Two years ago when I first got into triathlon, I remember thinking I would just buy a bike from Target or a used bike and give that a whirl for my first sprint tri.  One of my friends who knows me well suggested, respectfully, that that was a really dumb idea.  Knowing me, I'd get hooked on tris and then have to buy a nice road bike anyway, and I'd be stuck with this other bike that I did not want or need.  So, I followed his advice and got a road bike from the start.  I was not a biker and had no real aspirations to be a biker, aside from what I needed to do in a tri.  I shopped around at a few local bike shops and ended up buying my Trek Lexa at a local chain store and the experience was fine.  When the bike came in, the "fit" took about 10 minutes and consisted of me sitting/standing over the bike and the guy adjusting the seat.  After being in the tri world for awhile, I realized that I needed a more custom fit, and it was time to add aerobars to the bike (more in a second).  Friends suggested I check out Philadelphia Bikesmith in Philly, and so one late October afternoon, Amy, Bill and I spent a few hours there.  As dumb as this sounds, I knew by the logo that I'd love it.  For a font geek like me, this was a very good omen.

One recurring theme with my experiences at other bike shops prior to the experience at Philly Bikesmith was a sort of air of smugness and bike-snobbery -- it almost felt like the guys at the other shops felt like I was wasting their time and was kind of an idiot who had no business being on a bike.  It was obvious that I was/am a newbie (or "noob") and I definitely felt that way and out of my league.  Bikes are pretty complicated, at least in my opinion, and riding and maintaining them isn't exactly simple.   Now, granted, one time I was kind of  completely dumb when I went in thinking my tire had a slow leak, only to learn that I was not actually pumping air into it.  But that experience aside, I always felt a little judged.  

Enter Philadelphia Bikesmith!  From the moment we walked in to the moment we left, they were awesome. Fun, really smart, totally cool and non-judgmental and extremely helpful.  And awesome. And I'm not just saying that because they gave us free Hop Devil at the end of the fitting (did I mention Victory sponsors their shop? Hello!)

the guys: Richie, Max [who did my fit], Lucas and Sam
It was a three hour process to get fitted, which shows me how inadequate/non-existent my prior bike "fit" was.  In those three hours, I got a new seat (and it was like Goldilocks and the Three [hundred] Seats ... I must have tried on at least ten before finding the seat that was just right), a proper fit, new tape on the handlebars (to match the bike!) and aerobars.  Aerobars, for those who don't know, are handles that stick out of the front of the bike that triathletes use to improve their aerodynamic position on the bike.  Most seasoned triathletes have them, and with Ironman Lake Placid not so far away, it was high time I got them too.  Here I am getting fitted.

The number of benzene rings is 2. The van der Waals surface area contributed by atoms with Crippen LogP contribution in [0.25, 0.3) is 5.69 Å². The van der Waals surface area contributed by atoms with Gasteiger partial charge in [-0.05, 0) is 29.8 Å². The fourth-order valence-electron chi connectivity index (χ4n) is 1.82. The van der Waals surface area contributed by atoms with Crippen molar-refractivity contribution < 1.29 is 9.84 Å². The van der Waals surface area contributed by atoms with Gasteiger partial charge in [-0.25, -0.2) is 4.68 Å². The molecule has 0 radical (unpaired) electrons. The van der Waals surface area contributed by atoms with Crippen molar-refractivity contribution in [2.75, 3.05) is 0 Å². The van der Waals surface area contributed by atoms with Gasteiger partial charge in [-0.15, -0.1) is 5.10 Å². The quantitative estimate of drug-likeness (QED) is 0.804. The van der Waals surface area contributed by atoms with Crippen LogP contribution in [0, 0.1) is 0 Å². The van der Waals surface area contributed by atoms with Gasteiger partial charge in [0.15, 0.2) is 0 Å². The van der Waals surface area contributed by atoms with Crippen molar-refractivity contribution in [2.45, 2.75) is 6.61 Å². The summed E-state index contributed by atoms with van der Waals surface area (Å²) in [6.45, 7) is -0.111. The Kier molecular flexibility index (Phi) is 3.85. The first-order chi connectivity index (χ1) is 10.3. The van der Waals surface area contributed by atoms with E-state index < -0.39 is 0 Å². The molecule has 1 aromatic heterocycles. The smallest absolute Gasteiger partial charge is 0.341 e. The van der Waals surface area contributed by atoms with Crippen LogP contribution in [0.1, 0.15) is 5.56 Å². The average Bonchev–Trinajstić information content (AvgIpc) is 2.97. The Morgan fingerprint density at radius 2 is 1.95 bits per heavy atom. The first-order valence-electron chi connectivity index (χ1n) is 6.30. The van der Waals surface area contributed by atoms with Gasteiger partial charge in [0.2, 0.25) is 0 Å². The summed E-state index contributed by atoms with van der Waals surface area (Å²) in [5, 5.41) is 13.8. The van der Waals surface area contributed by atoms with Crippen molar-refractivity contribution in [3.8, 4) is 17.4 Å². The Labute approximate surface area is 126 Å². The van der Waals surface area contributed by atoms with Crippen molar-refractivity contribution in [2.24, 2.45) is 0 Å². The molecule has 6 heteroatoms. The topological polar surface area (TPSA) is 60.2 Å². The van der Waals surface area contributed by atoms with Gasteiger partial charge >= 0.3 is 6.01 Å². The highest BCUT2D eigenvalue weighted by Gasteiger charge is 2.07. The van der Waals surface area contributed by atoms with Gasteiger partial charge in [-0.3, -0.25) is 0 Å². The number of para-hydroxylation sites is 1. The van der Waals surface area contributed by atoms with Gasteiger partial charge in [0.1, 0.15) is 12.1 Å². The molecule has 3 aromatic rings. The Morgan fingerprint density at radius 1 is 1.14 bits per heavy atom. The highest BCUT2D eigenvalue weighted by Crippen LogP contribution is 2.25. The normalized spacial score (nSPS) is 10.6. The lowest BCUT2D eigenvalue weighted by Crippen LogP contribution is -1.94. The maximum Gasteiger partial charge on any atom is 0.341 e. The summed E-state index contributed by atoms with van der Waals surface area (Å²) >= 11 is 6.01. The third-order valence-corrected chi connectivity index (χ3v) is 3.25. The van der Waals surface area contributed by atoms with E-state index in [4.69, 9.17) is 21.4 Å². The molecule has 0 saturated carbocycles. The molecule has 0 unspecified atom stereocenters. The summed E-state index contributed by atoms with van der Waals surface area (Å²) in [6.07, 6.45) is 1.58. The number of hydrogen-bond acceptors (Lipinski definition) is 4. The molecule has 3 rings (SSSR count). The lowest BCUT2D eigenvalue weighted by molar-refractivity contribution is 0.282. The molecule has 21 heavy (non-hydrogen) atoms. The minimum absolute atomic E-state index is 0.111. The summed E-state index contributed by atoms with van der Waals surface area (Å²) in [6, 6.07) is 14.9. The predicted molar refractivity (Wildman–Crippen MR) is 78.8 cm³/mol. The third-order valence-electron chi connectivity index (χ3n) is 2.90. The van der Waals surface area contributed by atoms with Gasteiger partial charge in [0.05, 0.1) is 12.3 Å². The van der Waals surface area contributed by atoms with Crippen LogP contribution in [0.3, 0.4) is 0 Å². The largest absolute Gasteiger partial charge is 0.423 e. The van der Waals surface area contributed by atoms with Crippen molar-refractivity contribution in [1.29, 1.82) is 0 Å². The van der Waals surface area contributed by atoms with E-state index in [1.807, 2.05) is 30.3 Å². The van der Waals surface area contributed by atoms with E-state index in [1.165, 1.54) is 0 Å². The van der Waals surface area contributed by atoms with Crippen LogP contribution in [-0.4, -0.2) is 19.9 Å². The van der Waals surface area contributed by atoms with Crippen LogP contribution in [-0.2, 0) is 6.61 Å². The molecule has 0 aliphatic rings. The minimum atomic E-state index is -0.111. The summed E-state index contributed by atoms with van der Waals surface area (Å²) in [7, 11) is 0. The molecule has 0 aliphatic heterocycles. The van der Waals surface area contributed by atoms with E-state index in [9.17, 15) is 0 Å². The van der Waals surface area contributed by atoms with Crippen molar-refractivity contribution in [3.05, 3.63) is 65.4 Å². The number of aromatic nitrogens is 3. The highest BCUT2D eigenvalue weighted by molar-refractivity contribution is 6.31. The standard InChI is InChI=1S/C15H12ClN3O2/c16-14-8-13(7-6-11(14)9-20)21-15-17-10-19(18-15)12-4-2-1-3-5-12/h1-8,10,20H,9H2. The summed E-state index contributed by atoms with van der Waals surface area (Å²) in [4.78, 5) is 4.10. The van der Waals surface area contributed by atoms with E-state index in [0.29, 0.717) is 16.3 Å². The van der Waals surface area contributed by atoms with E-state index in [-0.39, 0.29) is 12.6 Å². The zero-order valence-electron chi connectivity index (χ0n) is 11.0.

I whole-heartedly recommend Philadelphia Bikesmith to anyone looking for a bike or to get fitted for a bike.  They know what they are doing and their service is tremendous.  Max, my fitter, told me repeatedly if something did not feel right, bring the bike back and they would tweak it.  The price you pay for the fit is a one-time deal, which is great.  And they mean what they say: Amy has been back to get a replacement for something and they were great about it.  

I've named my bike.  And her name is ... drumroll ... Tiny Ma'am. The name was also a product of Philadelphia Bikesmith.  At 5'1", I have a very diminutive bike.  It's 47 cm, which is probably not much larger than a kid's bike.  I take a lot of chiding from pretty much everyone about the size of my bike. Bill calls it the "adorable" bike.  Bill and Amy joked that when we do tris together it looks like the bikes belonging to parents and their kid are on the rack (this is true).  My adorable bike was not large enough to fit on my other friend/coworker's bike rack when we did the City to Shore bike ride (agh - I need to blog about that!).  So when we showed up at Philly Bikesmith, it was of course hilarious when Sam walked over to my bike and said, "Ok, let me get started on this tiny bike."  Throughout the afternoon, they called my bike the "little bike" "petite bike" and even "dainty bike".  I took issue with "dainty" - tiny, small, little I may be, but dainty, I am not.  But mostly, they liked Sam's "tiny bike" the best and used that one the most.  At the end of our fit, I approached Sam to ask where the trashcan was and he said, "yes, Ma'am?" at which point I said, "No.  Please do not call me that" and without missing a beat he said, "I'm sorry. Tiny Ma'am."  Hi.lar.i.ous.  Whereupon, I named my bike "Tiny Ma'am."  And here she is!

I've ridden Tiny Ma'am (ok sounds dirty) and I love it.  The seat feels great, my position on the bike is so much better and more efficient.  The aerobars make a huge difference too! I am getting used to being more forward and higher up on the bike, but it seems to be getting more comfortable each time I am on the bike.  

I really love the blue tape on the handlebars.  I figure if I'm going to be on the sucker for 112 miles, I might as well like what I see.  

See you swoon,